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Climate change affecting deepest depths of Antarctic ocean, study finds



The impacts of climate change are being felt at even the deepest depths of the Antarctic ocean, a new study has found, in a discovery that may explain a 40 year old mystery.

In the mid-1970s, the first satellite images to be studied of Antarctica during the polar winter discovered a strange phenomenon. In the Weddell Sea, researchers noticed a huge ice-free region – known as a polynia – that remained open for three winters.

Scientists found that the polynia was kept open by warm waters that prevented ice from forming, but strangely, the event hasn’t reoccurred since and scientists assumed what they had witnessed was a rare event.

Now, a new study has suggested that such polynias used to be a commonly occurring phenomenon in the Antarctic, but have since been suppressed by the effects of climate change.

Researcher’s studied measurements gathered from the Antarctic ocean over a 60-year period, and found that the surface has been getting less salty since the 1950s as a result of melting glaciers and increased levels of precipitation.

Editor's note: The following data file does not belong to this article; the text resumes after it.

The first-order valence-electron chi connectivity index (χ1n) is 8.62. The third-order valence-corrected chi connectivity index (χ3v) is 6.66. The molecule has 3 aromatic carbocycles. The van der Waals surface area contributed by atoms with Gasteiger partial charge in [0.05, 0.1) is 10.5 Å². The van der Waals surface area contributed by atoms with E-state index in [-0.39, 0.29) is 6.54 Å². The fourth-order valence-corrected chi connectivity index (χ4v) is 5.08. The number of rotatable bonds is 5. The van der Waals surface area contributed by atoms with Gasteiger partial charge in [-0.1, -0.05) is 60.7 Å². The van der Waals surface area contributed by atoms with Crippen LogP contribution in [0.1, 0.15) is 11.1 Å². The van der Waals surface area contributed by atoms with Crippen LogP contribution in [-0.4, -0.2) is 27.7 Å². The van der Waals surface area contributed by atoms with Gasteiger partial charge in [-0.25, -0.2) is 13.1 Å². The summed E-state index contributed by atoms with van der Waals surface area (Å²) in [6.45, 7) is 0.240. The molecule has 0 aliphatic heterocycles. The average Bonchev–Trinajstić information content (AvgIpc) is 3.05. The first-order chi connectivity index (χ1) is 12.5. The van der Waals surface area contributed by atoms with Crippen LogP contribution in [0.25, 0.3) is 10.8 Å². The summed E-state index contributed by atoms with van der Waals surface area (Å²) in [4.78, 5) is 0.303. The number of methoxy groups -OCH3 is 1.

This layer of fresher, less dense water on the surface prevents cold water currents from forming underneath. The scientists say that this has meant the warm waters from the deep ocean have been unable to rise and cause new polynias.

“Deep ocean waters only mix directly to the surface in a few small regions of the global ocean, so this has effectively shut one of the main conduits for deep ocean heat to escape,” says Casimir de Lavergne, lead author of the paper. 

The researchers also hypothesize that their findings could explain the slower rates of warming detected in the Antarctic region.

“If the warm waters aren’t able to release their heat to the atmosphere, then the heat is waiting in the deep ocean instead,” de Lavergne told LiveScience.  

“This could have slowed the rate of warming in the Southern Hemisphere.”

The team adds that it is possible, though unlikely, that the Weddell Sea polynia will return, warning that if it does, it will release a pulse of decades-worth of heat and carbon from the deep ocean.

Further reading:

Antarctica’s Ross Sea could be ice-free by 2100, threatening ‘ocean’s most pristine ecosystem’ 

Melting of Antarctica’s Pine Island glacier may continue for ‘centuries’

Antarctic Pine Island glacier will continue retreating, scientists say

Antarctic study to use robot submarines and gadget-carrying seals

Antarctic ice sheet splits up into giant iceberg